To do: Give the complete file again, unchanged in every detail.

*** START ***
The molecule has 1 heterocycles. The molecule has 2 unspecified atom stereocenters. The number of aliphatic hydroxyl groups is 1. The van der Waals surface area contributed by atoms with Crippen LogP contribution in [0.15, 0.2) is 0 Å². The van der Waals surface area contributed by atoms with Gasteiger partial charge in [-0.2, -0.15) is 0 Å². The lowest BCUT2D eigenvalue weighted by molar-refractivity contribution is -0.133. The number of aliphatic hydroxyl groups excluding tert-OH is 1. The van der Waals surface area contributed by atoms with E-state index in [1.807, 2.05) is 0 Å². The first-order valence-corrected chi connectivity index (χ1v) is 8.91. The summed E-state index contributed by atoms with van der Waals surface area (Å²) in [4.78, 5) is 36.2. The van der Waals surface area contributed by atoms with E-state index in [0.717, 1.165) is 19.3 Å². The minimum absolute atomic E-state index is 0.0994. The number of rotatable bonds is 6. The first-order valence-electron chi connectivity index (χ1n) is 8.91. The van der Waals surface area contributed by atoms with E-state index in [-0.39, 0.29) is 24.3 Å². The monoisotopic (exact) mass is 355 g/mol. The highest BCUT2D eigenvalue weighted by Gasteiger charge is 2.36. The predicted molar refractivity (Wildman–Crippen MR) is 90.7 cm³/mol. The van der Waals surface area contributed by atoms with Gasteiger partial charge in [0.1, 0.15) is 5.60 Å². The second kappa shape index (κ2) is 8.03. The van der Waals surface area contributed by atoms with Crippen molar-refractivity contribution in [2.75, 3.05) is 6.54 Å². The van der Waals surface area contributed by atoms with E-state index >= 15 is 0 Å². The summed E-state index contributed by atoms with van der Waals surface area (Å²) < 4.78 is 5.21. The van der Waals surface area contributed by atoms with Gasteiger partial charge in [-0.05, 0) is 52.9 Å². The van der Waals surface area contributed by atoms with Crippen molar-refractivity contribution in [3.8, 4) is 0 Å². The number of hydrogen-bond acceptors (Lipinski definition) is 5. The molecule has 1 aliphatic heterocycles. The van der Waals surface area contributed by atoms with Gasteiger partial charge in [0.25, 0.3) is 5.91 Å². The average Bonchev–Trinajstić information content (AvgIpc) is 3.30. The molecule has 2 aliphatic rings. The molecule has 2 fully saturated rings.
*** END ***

The molecule has 1 heterocycles. The molecule has 2 unspecified atom stereocenters. The number of aliphatic hydroxyl groups is 1. The van der Waals surface area contributed by atoms with Crippen LogP contribution in [0.15, 0.2) is 0 Å². The van der Waals surface area contributed by atoms with Gasteiger partial charge in [-0.2, -0.15) is 0 Å². The lowest BCUT2D eigenvalue weighted by molar-refractivity contribution is -0.133. The number of aliphatic hydroxyl groups excluding tert-OH is 1. The van der Waals surface area contributed by atoms with E-state index in [1.807, 2.05) is 0 Å². The first-order valence-corrected chi connectivity index (χ1v) is 8.91. The summed E-state index contributed by atoms with van der Waals surface area (Å²) in [4.78, 5) is 36.2. The van der Waals surface area contributed by atoms with E-state index in [0.717, 1.165) is 19.3 Å². The minimum absolute atomic E-state index is 0.0994. The number of rotatable bonds is 6. The first-order valence-electron chi connectivity index (χ1n) is 8.91. The van der Waals surface area contributed by atoms with E-state index in [-0.39, 0.29) is 24.3 Å². The monoisotopic (exact) mass is 355 g/mol. The highest BCUT2D eigenvalue weighted by Gasteiger charge is 2.36. The predicted molar refractivity (Wildman–Crippen MR) is 90.7 cm³/mol. The van der Waals surface area contributed by atoms with Gasteiger partial charge in [0.1, 0.15) is 5.60 Å². The second kappa shape index (κ2) is 8.03. The van der Waals surface area contributed by atoms with Crippen molar-refractivity contribution in [2.75, 3.05) is 6.54 Å². The van der Waals surface area contributed by atoms with E-state index >= 15 is 0 Å². The summed E-state index contributed by atoms with van der Waals surface area (Å²) < 4.78 is 5.21. The van der Waals surface area contributed by atoms with Gasteiger partial charge in [-0.05, 0) is 52.9 Å². The van der Waals surface area contributed by atoms with Crippen molar-refractivity contribution in [3.8, 4) is 0 Å². The number of hydrogen-bond acceptors (Lipinski definition) is 5. The molecule has 1 aliphatic heterocycles. The van der Waals surface area contributed by atoms with Gasteiger partial charge in [0.25, 0.3) is 5.91 Å². The average Bonchev–Trinajstić information content (AvgIpc) is 3.30. The molecule has 2 aliphatic rings. The molecule has 2 fully saturated rings.